Paradoxically, while the detection systems are different, the actual immune defenses the body employs to clear the system of viral or bacterial infection are much the same. As are the symptoms--to you or me, fighting off bacteria or viruses can produce the same fatigue, inflammation, or hacking cough.
Now a team of researchers at The Scripps Research Institute (TSRI) has published a paper appearing in an upcoming issue of the journal Nature that explains how pathogens as different as viruses and bacteria can have such a common bottom line.
"The proximal reason [for these similar symptoms] is a single protein," says TSRI Professor Bruce Beutler, M.D., who led the research.
This protein, called Trif, associates with different "receptors" that detect a virus or a bacterium on the surfaces of human cells. Trif is a signal transducer--it helps turn these positive detections into immune reactions. Significantly, Trif is the topmost protein shared by the pathway that detects gram-negative bacteria and the pathway that detects most viruses. It is like a waiter who brings orders from two different customers into the same kitchen.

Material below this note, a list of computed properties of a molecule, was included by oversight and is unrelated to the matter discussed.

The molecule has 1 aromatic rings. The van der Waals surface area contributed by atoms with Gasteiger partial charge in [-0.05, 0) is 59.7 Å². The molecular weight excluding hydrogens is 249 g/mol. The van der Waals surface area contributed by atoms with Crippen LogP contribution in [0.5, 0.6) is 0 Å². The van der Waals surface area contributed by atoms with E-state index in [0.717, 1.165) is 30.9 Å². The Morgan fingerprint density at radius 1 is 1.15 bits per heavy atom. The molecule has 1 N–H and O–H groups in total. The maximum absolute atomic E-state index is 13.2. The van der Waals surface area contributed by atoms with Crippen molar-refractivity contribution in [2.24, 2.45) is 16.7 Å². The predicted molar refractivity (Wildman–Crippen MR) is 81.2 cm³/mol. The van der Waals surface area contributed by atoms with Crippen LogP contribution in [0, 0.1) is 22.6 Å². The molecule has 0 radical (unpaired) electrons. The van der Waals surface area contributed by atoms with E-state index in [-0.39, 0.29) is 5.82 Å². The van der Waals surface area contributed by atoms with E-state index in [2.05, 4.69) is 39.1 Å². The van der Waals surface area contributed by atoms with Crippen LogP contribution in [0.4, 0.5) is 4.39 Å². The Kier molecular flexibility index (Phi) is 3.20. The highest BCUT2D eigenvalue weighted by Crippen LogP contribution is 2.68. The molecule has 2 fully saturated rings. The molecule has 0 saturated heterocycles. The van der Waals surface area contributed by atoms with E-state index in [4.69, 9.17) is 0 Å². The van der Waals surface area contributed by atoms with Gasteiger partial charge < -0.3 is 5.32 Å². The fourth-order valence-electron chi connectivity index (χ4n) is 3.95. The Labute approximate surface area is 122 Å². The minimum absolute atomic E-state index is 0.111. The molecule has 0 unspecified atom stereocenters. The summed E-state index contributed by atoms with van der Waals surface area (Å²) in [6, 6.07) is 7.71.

This is the first time that anyone has identified a protein that directly responds to the signals the innate immune system sends when it recognizes both bacteria and viruses.
In addition, Trif could be a potential target for intervening in diseases in which the innate immune system plays a role, such as sepsis. Sepsis basically results from a runaway cascade of inflammation in response to a bacterial infection, and Trif is involved very early in this cascade. If drugs might be designed that could modulate the function of Trif, they might help to improve the prognosis for sepsis.